Something Happens

June 30, 2021

My mind inevitably goes blank when someone asks me what I did yesterday (or over the weekend, or on Tuesday — wait, isn’t today Tuesday?!). Lately, though, that response has been close to the truth of what I’ve been doing: nothing. At least, nothing that strikes me as worth talking about.

Don’t get me wrong; I’ve been working, volunteering, and doing all of the little projects that make up a Grace’s life. I’ve visited and been visited by people I love after a winter of isolation. It just all feels too normal compared to the events of last year. While none of them are boring, these things that seemed worth chatting about in 2019 now have to compete with tales from a global pandemic.

Neither am I reducing the pandemic to a conversation starter. But for the conversationally challenged among us, it was helpful to have a shared experience to refer to. How are you coping? Where are you spending your quarantine (to misuse the word)? Or, a bit later: What’s the first thing you’re going to do when this is all over? It’s hard for me to feel like I’m contributing something of interest when I talk about my daily life. COVID changed that — for a while.

The feeling is different now, at least in my corner of the Driftless. For the first time, we have enough relief from pandemic woes to see the end of the tunnel. We’re not to the end, of course, and we don’t know how much light awaits us there. But I never thought I’d be so glad to report that nothing is happening.

Father’s Day

June 17, 2021

Being a creative type, I spend a lot of time thinking about the next project I’d like to spend a lot of time thinking about. I was doing this recently when my thoughts turned to Dad’s musical.

It’s not quite correct to refer to “Caffeine Dreams” this way. My father had at least two other musicals in the works when we lost him to cancer in 2019. But it was the only one to be brought onstage, with real people speaking his words and singing his melodies. I’ll never be comfortable with the fact that I was taking college exams while the world premiere played in Sun Prairie. However, I did make it home in time for the final performance and a tear-jerking company bow.

(Note: if you look up “Caffeine Dreams”, please DO NOT visit the official website. We weren’t vigilant enough about changing Dad’s login information, and the site has since been hacked.)

It’s one of my own caffeine-powered dreams to have this show put on again. Reading the script isn’t as fun as seeing it produced by local people who’ve been to the places mentioned therein. Dad’s story has a lot to offer, and it would be appreciated during this time of a cautious return to socializing.

I wish I were writing to say that you can go see “Caffeine Dreams” at the Gopher Prairie Community Theater this weekend for $10 general admission. But this is not the case. For now, we’ll all have to be satisfied with this short video from Wisconsin Life. In the months leading up to the world premiere, a friend of Dad’s who worked for what was then Wisconsin Public Television followed him through the process of directing his magnum opus.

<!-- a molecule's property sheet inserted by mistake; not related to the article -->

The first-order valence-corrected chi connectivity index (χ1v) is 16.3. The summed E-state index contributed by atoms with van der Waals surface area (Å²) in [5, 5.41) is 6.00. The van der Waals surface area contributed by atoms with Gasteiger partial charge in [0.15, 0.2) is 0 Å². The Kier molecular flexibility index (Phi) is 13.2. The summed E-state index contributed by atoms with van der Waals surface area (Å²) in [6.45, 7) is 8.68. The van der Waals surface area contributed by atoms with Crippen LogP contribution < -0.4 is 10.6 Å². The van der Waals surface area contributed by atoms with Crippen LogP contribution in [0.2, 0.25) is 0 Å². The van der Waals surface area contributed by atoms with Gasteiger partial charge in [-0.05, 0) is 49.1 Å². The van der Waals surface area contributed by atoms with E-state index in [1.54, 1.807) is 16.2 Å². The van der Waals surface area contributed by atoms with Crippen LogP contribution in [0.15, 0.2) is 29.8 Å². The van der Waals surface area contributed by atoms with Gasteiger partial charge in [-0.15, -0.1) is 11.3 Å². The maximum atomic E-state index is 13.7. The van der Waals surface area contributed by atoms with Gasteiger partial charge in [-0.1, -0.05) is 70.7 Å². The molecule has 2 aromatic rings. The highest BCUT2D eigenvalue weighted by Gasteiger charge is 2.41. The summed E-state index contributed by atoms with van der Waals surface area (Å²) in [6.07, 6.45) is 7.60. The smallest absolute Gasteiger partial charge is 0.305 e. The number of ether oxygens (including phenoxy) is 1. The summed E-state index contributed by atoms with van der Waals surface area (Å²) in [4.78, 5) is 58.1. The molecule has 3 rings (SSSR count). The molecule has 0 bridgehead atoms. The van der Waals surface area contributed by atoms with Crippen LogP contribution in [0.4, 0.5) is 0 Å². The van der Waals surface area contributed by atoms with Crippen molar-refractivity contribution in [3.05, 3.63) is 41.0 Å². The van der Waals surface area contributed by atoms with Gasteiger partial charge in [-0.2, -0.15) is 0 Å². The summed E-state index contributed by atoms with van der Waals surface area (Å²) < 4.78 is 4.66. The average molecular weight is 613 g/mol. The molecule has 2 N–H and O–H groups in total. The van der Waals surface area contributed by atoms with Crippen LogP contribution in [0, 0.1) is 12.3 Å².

This was a hard one to rewatch. I’ve seen Dad on video in the last two years, but those were videos of songs I’ve watched him perform hundreds of times. This is an organic, mostly true portrayal of who he was at an incredible moment in his life. Those who knew Joe Snare will notice that he can barely contain his smile, or his tears. I hope you’ll be inspired to use your own voice to make the world a little better.


June 9, 2021

Last week, I attended the practice run of a webinar hosted by a group I volunteer with. I was invited because I didn’t know anything, which in this case isn’t an insult: my professional expertise is in translating scientific stories for a lay audience.

For reasons I won’t go into, I had to visit the local library to access wi-fi for this event. My town is still in the process of cautiously reopening, which meant I couldn’t sit inside. But the librarians have kindly placed their router near the parking lot. The weather was more clement back then, so I drove up in my “mobile office”, rolled the windows down, and was able to get a decent signal. (To their credit, the others on the call didn’t find this the least bit unusual.)

It was downhill from there. I hadn’t charged my laptop before leaving the house, so I had to politely turn off my camera and go to sit by an outdoor plug. This lasted exactly two minutes before the group of people a few feet away started talking loudly. They had every right to do so, and I had every right to march back to my car (the battery wasn’t as low as I’d worried).

Next came a train, which rendered me deaf as it moved through town. A few minutes later, a lawn mower started up — seemingly just to annoy me, as the grass seemed well trimmed already. By the end of the talk, I was flushed with shame at being subject to these vagaries of town life. Why couldn’t I just be normal and have my own working router?

After the webinar, I retreated to a cafe that typically has great wi-fi but happened to be having issues at the time. This was a minor annoyance compared to the earlier ones. I accepted my fate and found other work to do, eventually closing my computer so I could enjoy a perfect June morning. But the man sitting one table over was not so calm.

He was polite but annoyed as he asked me what was going on. Written on his face was disbelief at the idea that one could lose access to the Internet for a single minute. He made a comment about my town and what he saw as its backwardness. He didn’t know or care that I choose to live here; neither would he understand if I tried to explain why.

I’m happy to say that I now see my morning at the library in a new light. Not only can I adapt to less-than-ideal situations, but I can accept them with no real change to my blood pressure. And I don’t need a computer to forge meaningful connections with the people and the place around me.

Seeing Double

June 2, 2021